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The Moral Blindspot in Obama’s Pivot

by Joshua Kurlantzick
December 3, 2012

Secretary of Defense Leon Panetta walks alongside U.S. Ambassador to Cambodia William Todd and U.S. Ambassador to ASEAN David Carden as he tours Angkor Wat in Siem Reap, Cambodia November 16, 2012. Secretary of Defense Leon Panetta walks alongside U.S. Ambassador to Cambodia William Todd and U.S. Ambassador to ASEAN David Carden as he tours Angkor Wat in Siem Reap, Cambodia November 16, 2012 (Saul Loeb/Courtesy Reuters).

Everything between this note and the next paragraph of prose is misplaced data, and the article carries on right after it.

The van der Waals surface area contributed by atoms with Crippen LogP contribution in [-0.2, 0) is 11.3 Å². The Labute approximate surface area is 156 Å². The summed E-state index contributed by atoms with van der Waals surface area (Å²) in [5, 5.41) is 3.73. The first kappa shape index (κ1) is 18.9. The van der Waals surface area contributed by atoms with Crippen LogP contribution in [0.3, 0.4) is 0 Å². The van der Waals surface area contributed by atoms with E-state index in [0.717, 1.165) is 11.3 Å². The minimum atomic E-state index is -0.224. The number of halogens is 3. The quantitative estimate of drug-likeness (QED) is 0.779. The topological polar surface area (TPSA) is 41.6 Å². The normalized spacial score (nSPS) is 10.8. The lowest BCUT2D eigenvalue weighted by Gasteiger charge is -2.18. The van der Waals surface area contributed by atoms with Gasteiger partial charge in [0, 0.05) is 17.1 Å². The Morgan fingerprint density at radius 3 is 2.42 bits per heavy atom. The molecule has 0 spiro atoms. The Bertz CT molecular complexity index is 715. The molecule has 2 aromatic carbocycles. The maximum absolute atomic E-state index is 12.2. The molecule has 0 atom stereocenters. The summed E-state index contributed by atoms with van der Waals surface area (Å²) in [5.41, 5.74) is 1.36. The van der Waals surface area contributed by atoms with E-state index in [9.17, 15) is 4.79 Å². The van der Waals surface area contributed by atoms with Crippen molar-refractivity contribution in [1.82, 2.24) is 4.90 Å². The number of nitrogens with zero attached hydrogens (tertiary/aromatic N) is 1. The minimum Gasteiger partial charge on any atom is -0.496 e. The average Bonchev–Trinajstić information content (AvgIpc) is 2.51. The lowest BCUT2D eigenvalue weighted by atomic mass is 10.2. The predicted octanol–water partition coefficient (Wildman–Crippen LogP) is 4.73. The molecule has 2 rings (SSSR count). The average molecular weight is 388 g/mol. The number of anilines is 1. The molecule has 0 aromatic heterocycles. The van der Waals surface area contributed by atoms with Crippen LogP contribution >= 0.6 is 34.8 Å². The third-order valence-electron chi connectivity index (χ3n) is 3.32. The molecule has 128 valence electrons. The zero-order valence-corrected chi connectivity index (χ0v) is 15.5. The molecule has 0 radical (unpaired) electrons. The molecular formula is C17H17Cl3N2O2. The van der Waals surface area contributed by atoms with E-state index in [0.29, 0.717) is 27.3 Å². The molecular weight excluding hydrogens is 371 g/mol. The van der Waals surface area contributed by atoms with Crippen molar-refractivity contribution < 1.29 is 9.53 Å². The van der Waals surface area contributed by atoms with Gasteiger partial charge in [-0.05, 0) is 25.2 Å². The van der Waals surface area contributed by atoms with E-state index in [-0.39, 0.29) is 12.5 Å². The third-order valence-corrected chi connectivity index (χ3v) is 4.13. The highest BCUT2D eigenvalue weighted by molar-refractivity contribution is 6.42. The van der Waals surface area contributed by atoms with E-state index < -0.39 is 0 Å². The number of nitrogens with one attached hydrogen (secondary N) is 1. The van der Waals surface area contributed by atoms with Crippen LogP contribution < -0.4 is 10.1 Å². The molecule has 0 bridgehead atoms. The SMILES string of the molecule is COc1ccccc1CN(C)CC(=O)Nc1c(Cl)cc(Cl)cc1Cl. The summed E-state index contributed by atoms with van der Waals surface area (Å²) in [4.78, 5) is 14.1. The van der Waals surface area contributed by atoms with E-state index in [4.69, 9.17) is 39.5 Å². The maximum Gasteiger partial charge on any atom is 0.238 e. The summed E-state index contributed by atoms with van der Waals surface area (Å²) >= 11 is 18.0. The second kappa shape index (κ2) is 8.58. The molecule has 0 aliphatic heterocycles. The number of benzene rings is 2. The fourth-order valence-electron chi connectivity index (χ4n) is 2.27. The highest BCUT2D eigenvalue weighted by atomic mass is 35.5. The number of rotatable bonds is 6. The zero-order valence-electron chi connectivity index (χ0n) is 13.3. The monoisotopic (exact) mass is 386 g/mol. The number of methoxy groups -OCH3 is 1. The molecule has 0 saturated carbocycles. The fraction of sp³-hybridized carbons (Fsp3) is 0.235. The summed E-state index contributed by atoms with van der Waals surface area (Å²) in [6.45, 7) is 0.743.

While much has been written about President Obama’s recent tour of Southeast Asia, less attention has been paid to the simultaneous visit by U.S. Defense Secretary Leon Panetta to the region.  On November 15, during a stopover in Bangkok, Panetta reaffirmed the United States longstanding military ties with Thailand with a new agreement, the 2012 Joint Vision Statement for the Thai-U.S. Defense Alliance. The next day, the United States also reiterated its military ties with Cambodia during a meeting between Secretary Penetta and Cambodia’s defense minister, General Tea Banh.

In my new piece for The New Republic, I examine how the Obama administration relies on the Pentagon to serve as diplomatic interlocutor in Southeast Asia, and argue against U.S. military cooperation with the region’s most oppressive countries. You can read the TNR entire piece here.

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